When people think of "rancher relief," the thousands of cattle lost to the storm come to mind, but working those cattle would be impossible without good horses.
Dustin Oedekoven, of The South Dakota Animal Industry Board, says approximately 300 horses were reported lost due to the October storm. But the number could be higher.
So ranchers and breeders alike are using the Black Hills Stock Show as a chance to rebuild.
In one night, Horse Trainer Becky Aimo lost horses and her job. "I just couldn't believe it. I was in absolute shock," said Aimo. "Without those horses our three-year-plan was gone and I consequently had to start looking for new work."
The blizzard killed several horses that Aimo trained, but not her horse "Possum." However, Friday she lost him to the auction block for $6,000. "The money I make off him today will kinda see me through next year and kinda be back-up money while I'm between jobs," said Aimo.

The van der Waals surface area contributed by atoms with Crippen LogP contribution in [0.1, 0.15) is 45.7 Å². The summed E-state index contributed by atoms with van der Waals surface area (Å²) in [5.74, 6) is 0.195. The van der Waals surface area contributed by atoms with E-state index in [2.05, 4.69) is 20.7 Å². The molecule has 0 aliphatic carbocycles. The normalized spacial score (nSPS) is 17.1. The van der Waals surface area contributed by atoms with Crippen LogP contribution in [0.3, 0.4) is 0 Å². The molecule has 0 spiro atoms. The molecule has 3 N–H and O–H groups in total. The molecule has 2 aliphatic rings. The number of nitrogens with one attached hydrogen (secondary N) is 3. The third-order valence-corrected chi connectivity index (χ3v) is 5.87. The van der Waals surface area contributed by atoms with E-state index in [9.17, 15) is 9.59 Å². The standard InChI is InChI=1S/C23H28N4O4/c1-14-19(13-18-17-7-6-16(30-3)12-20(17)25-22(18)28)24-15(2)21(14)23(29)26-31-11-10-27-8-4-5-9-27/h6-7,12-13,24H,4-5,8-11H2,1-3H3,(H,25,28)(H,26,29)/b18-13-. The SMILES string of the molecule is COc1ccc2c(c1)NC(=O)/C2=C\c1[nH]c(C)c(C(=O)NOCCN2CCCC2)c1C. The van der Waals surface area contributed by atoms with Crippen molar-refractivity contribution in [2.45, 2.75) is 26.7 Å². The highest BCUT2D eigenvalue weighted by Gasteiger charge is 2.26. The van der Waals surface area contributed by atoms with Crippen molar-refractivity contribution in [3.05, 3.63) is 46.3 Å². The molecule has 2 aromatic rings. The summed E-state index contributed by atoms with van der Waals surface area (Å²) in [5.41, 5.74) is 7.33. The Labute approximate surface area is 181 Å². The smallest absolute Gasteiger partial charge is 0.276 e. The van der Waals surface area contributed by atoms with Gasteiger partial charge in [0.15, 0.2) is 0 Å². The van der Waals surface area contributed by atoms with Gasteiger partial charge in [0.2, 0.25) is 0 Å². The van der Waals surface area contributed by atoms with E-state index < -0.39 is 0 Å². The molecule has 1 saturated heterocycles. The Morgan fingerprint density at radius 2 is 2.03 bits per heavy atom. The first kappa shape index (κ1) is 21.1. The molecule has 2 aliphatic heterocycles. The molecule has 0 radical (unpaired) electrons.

Kerry Papendick, president of the South Dakota Horse Association, says the financial affects of the storm are devastating and lasting. "It takes years to build that up and when you lose those genetics it's gone permanently," said Papendick.
For Patty Brunner, a breeder/trainer/owner, the storm was equally devastating, as she lost some mares, but there was a silver lining. "I do have the four replacement fillies from those four mares. I think the good Lord was looking over me," said Brunner.
At the horse sale, Brunner says she may buy. She says that's a way to rebuild and rebound. "If you want to continue in the business and I don't really want to quit yet," said Brunner.
A reception was held Friday night at the Holiday Inn - Rushmore Plaza so horse people can come together to talk about the blizzard, support each other, and celebrate the Western way of life.